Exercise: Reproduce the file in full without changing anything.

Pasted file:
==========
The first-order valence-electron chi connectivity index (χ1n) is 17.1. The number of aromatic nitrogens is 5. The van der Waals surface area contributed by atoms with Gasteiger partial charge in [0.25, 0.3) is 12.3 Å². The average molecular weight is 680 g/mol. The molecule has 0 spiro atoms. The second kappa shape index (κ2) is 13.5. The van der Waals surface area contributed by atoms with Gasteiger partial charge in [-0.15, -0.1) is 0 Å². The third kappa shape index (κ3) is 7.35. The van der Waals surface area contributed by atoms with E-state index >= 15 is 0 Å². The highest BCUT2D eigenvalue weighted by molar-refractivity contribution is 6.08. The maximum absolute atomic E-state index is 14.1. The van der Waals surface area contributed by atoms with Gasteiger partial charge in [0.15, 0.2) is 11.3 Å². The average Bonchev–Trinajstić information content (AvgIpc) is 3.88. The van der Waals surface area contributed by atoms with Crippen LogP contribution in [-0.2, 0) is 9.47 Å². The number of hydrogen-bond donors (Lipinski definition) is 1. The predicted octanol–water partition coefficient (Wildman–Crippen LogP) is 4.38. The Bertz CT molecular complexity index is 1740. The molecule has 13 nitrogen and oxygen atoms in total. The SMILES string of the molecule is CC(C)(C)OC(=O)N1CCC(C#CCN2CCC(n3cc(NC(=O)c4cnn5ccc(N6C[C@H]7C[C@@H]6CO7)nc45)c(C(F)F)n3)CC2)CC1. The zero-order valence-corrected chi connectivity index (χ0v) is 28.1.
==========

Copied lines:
The first-order valence-electron chi connectivity index (χ1n) is 17.1. The number of aromatic nitrogens is 5. The van der Waals surface area contributed by atoms with Gasteiger partial charge in [0.25, 0.3) is 12.3 Å². The average molecular weight is 680 g/mol. The molecule has 0 spiro atoms. The second kappa shape index (κ2) is 13.5. The van der Waals surface area contributed by atoms with Gasteiger partial charge in [-0.15, -0.1) is 0 Å². The third kappa shape index (κ3) is 7.35. The van der Waals surface area contributed by atoms with E-state index >= 15 is 0 Å². The highest BCUT2D eigenvalue weighted by molar-refractivity contribution is 6.08. The maximum absolute atomic E-state index is 14.1. The van der Waals surface area contributed by atoms with Gasteiger partial charge in [0.15, 0.2) is 11.3 Å². The average Bonchev–Trinajstić information content (AvgIpc) is 3.88. The van der Waals surface area contributed by atoms with Crippen LogP contribution in [-0.2, 0) is 9.47 Å². The number of hydrogen-bond donors (Lipinski definition) is 1. The predicted octanol–water partition coefficient (Wildman–Crippen LogP) is 4.38. The Bertz CT molecular complexity index is 1740. The molecule has 13 nitrogen and oxygen atoms in total. The SMILES string of the molecule is CC(C)(C)OC(=O)N1CCC(C#CCN2CCC(n3cc(NC(=O)c4cnn5ccc(N6C[C@H]7C[C@@H]6CO7)nc45)c(C(F)F)n3)CC2)CC1. The zero-order valence-corrected chi connectivity index (χ0v) is 28.1.